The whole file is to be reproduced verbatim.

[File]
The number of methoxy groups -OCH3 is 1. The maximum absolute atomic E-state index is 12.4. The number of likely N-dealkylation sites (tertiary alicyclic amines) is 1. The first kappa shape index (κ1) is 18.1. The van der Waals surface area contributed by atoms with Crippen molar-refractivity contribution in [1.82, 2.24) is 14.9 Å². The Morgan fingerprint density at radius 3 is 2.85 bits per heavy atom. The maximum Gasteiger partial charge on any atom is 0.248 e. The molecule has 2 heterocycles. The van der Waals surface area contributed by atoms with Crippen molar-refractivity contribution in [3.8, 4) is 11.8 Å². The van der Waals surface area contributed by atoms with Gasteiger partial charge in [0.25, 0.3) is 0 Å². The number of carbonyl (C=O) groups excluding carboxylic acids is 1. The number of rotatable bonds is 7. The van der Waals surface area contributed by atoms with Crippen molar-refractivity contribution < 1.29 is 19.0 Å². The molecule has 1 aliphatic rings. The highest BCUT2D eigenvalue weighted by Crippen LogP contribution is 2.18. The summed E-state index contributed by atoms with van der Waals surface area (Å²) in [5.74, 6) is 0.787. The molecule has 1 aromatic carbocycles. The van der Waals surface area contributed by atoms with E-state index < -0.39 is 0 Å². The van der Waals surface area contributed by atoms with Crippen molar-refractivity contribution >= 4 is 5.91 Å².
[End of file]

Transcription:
The number of methoxy groups -OCH3 is 1. The maximum absolute atomic E-state index is 12.4. The number of likely N-dealkylation sites (tertiary alicyclic amines) is 1. The first kappa shape index (κ1) is 18.1. The van der Waals surface area contributed by atoms with Crippen molar-refractivity contribution in [1.82, 2.24) is 14.9 Å². The Morgan fingerprint density at radius 3 is 2.85 bits per heavy atom. The maximum Gasteiger partial charge on any atom is 0.248 e. The molecule has 2 heterocycles. The van der Waals surface area contributed by atoms with Crippen molar-refractivity contribution in [3.8, 4) is 11.8 Å². The van der Waals surface area contributed by atoms with Gasteiger partial charge in [0.25, 0.3) is 0 Å². The number of carbonyl (C=O) groups excluding carboxylic acids is 1. The number of rotatable bonds is 7. The van der Waals surface area contributed by atoms with Crippen molar-refractivity contribution < 1.29 is 19.0 Å². The molecule has 1 aliphatic rings. The highest BCUT2D eigenvalue weighted by Crippen LogP contribution is 2.18. The summed E-state index contributed by atoms with van der Waals surface area (Å²) in [5.74, 6) is 0.787. The molecule has 1 aromatic carbocycles. The van der Waals surface area contributed by atoms with E-state index < -0.39 is 0 Å². The van der Waals surface area contributed by atoms with Crippen molar-refractivity contribution >= 4 is 5.91 Å².